OAKLAND (KDKA) — An apartment building in the city’s Uptown section has reportedly been condemned.

The large, old building caught fire yesterday, leaving more than seventy people without a home.

The building also rekindled during the heat of the day this afternoon. Some families from the DeRaud Street Apartments are staying with family or friends but many are at the David L. Lawrence Convention Center, which has been set up as a temporary shelter.

This is the second time the convention center has been set up as a Red Cross shelter following a fire in the city.

While the 28 residents including ten children are grateful for a roof over their heads, what happens now is what they want to know.

They have nowhere to go and they blame the building’s management.

After more than 24-hours of temporary shelter, residents say they feel abandoned and worried.

The 74-people living in the 48 apartment units inside the DeRaud Street Apartments are homeless following Saturday afternoon’s blaze in the large older structure.

The fire rekindled Sunday afternoon and the Red Cross has been told the building is condemned. Right now the David L. Lawrence Convention Center is serving as a shelter.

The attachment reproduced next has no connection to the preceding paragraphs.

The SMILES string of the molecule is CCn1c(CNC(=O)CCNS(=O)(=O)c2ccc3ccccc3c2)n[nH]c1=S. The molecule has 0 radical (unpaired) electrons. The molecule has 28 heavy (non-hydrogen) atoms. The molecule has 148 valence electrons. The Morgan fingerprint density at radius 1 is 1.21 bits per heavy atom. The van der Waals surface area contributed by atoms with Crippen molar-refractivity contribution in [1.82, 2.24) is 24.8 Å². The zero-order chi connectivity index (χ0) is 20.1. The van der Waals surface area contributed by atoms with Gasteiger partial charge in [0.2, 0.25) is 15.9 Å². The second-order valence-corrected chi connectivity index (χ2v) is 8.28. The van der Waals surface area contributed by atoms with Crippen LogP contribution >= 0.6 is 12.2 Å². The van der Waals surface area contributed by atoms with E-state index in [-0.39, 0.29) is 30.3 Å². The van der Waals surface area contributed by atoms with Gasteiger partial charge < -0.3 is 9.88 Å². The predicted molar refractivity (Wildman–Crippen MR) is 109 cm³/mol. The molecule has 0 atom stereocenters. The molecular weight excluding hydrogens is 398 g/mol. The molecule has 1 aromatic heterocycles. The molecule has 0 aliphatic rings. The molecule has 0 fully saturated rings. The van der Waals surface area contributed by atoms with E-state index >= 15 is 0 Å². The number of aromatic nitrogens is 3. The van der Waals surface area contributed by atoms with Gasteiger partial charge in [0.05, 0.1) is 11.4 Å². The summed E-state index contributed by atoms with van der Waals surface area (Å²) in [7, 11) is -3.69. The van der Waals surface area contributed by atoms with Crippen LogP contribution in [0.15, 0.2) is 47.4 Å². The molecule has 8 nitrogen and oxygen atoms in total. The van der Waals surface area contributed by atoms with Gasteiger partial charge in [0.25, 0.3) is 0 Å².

“It’s not the optimal place but it serves its purpose especially if we have a big number of people,” said Paula Bauerle, Red Cross Disaster Services Shelter Supervisor.

28-people including ten children needed that emergency shelter at the convention center.

“What they’re saying is when can we go home, mom and dad. And we really don’t have no answers for them,” said Mischelle McMillan, Tenant council President at DeRaud Street Apartments.

The Red Cross is providing food, clothing, diapers and crisis services here.

“The Red Cross basically is that first 48 to 72 hours,” McMillan said.

While residents are thankful, it’s been tough.

“The Red Cross is doing as much as they can do but we’re just trying our best,” said Christopher Green, a DeRaud Street resident. “My children were bathing basically in the restrooms in the sinks.”

Residents sheltered here say they are thankful there was somewhere to go but they are sleeping on cots and have no idea where they will sleep next.

“It’s just amazing how something can change from where we have a stable living condition to all of a sudden everything’s gone,” Green added.

ARCHO Management is the owner and manager of the HUD multi-family housing building and residents say they haven’t heard from them and never responded to their repeated calls for help about building maintenance before the fire.

“I think they’re neglect and just right down ignorance of saying I don’t have to do anything all I have to do is put a bandaid on it and that’s what you get. If you don’t like it, get out,” said McMillan.

Many residents say they had put in requests with ARCHO management to repair issues in their units and that those repairs were not done.

ARCHO did not respond to our calls tonight except for an answering service directing us to try back on Monday.

Residents say they would like some additional help from the city. They have been told to call United Way 2-1-1 for help with housing but they are in need of everything to set up a new life.